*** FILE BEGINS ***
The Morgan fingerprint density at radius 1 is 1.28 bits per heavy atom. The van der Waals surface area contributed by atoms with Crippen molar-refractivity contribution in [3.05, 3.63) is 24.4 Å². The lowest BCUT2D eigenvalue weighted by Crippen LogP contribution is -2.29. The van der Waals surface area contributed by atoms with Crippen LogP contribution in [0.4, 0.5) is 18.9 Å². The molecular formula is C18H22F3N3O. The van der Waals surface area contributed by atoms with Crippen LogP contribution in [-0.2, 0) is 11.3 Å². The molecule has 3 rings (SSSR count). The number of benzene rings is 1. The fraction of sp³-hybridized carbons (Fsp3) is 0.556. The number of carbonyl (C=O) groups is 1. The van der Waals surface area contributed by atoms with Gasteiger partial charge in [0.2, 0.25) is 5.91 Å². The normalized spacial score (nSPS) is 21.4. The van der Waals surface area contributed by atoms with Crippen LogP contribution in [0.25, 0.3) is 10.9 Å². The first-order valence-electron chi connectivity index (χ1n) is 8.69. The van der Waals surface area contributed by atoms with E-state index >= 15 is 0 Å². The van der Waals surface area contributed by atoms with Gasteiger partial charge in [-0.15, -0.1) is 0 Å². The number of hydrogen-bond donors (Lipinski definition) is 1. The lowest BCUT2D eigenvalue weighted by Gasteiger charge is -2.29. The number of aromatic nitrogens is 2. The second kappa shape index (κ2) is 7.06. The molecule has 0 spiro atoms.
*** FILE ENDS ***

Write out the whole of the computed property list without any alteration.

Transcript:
The Morgan fingerprint density at radius 1 is 1.28 bits per heavy atom. The van der Waals surface area contributed by atoms with Crippen molar-refractivity contribution in [3.05, 3.63) is 24.4 Å². The lowest BCUT2D eigenvalue weighted by Crippen LogP contribution is -2.29. The van der Waals surface area contributed by atoms with Crippen LogP contribution in [0.4, 0.5) is 18.9 Å². The molecular formula is C18H22F3N3O. The van der Waals surface area contributed by atoms with Crippen LogP contribution in [-0.2, 0) is 11.3 Å². The molecule has 3 rings (SSSR count). The number of benzene rings is 1. The fraction of sp³-hybridized carbons (Fsp3) is 0.556. The number of carbonyl (C=O) groups is 1. The van der Waals surface area contributed by atoms with Gasteiger partial charge in [0.2, 0.25) is 5.91 Å². The normalized spacial score (nSPS) is 21.4. The van der Waals surface area contributed by atoms with Crippen LogP contribution in [0.25, 0.3) is 10.9 Å². The first-order valence-electron chi connectivity index (χ1n) is 8.69. The van der Waals surface area contributed by atoms with E-state index >= 15 is 0 Å². The van der Waals surface area contributed by atoms with Gasteiger partial charge in [-0.15, -0.1) is 0 Å². The number of hydrogen-bond donors (Lipinski definition) is 1. The lowest BCUT2D eigenvalue weighted by Gasteiger charge is -2.29. The number of aromatic nitrogens is 2. The second kappa shape index (κ2) is 7.06. The molecule has 0 spiro atoms.